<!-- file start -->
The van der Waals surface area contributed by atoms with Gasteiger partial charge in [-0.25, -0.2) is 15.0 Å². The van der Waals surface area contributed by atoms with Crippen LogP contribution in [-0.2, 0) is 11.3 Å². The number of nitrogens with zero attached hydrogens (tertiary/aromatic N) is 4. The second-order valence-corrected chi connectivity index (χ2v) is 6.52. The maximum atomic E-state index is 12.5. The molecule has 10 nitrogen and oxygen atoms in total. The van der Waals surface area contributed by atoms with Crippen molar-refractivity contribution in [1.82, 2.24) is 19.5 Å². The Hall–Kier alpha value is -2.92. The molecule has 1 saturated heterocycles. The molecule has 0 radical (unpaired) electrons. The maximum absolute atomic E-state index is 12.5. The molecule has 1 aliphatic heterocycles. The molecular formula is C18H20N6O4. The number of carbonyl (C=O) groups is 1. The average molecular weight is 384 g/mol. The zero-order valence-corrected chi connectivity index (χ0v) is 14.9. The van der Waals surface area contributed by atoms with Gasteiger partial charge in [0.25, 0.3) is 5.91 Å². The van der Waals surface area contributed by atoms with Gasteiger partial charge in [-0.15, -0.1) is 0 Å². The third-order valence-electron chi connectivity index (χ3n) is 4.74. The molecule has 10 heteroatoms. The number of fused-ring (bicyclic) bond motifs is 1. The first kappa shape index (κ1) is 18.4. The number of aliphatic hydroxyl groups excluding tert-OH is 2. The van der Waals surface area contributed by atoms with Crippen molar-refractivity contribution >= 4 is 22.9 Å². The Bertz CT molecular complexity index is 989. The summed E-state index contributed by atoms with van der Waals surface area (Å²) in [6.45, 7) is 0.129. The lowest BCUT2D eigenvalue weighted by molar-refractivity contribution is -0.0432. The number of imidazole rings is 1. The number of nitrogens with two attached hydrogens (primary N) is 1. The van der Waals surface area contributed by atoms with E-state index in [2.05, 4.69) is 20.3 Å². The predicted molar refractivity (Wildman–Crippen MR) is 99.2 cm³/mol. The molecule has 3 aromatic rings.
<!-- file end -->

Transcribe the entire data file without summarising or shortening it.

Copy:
The van der Waals surface area contributed by atoms with Gasteiger partial charge in [-0.25, -0.2) is 15.0 Å². The van der Waals surface area contributed by atoms with Crippen LogP contribution in [-0.2, 0) is 11.3 Å². The number of nitrogens with zero attached hydrogens (tertiary/aromatic N) is 4. The second-order valence-corrected chi connectivity index (χ2v) is 6.52. The maximum atomic E-state index is 12.5. The molecule has 10 nitrogen and oxygen atoms in total. The van der Waals surface area contributed by atoms with Crippen molar-refractivity contribution in [1.82, 2.24) is 19.5 Å². The Hall–Kier alpha value is -2.92. The molecule has 1 saturated heterocycles. The molecule has 0 radical (unpaired) electrons. The maximum absolute atomic E-state index is 12.5. The molecule has 1 aliphatic heterocycles. The molecular formula is C18H20N6O4. The number of carbonyl (C=O) groups is 1. The average molecular weight is 384 g/mol. The zero-order valence-corrected chi connectivity index (χ0v) is 14.9. The van der Waals surface area contributed by atoms with Gasteiger partial charge in [0.25, 0.3) is 5.91 Å². The van der Waals surface area contributed by atoms with Gasteiger partial charge in [-0.15, -0.1) is 0 Å². The third-order valence-electron chi connectivity index (χ3n) is 4.74. The molecule has 10 heteroatoms. The number of fused-ring (bicyclic) bond motifs is 1. The first kappa shape index (κ1) is 18.4. The number of aliphatic hydroxyl groups excluding tert-OH is 2. The van der Waals surface area contributed by atoms with Crippen molar-refractivity contribution >= 4 is 22.9 Å². The Bertz CT molecular complexity index is 989. The summed E-state index contributed by atoms with van der Waals surface area (Å²) in [6.45, 7) is 0.129. The lowest BCUT2D eigenvalue weighted by molar-refractivity contribution is -0.0432. The number of imidazole rings is 1. The number of nitrogens with two attached hydrogens (primary N) is 1. The van der Waals surface area contributed by atoms with E-state index in [2.05, 4.69) is 20.3 Å². The predicted molar refractivity (Wildman–Crippen MR) is 99.2 cm³/mol. The molecule has 3 aromatic rings.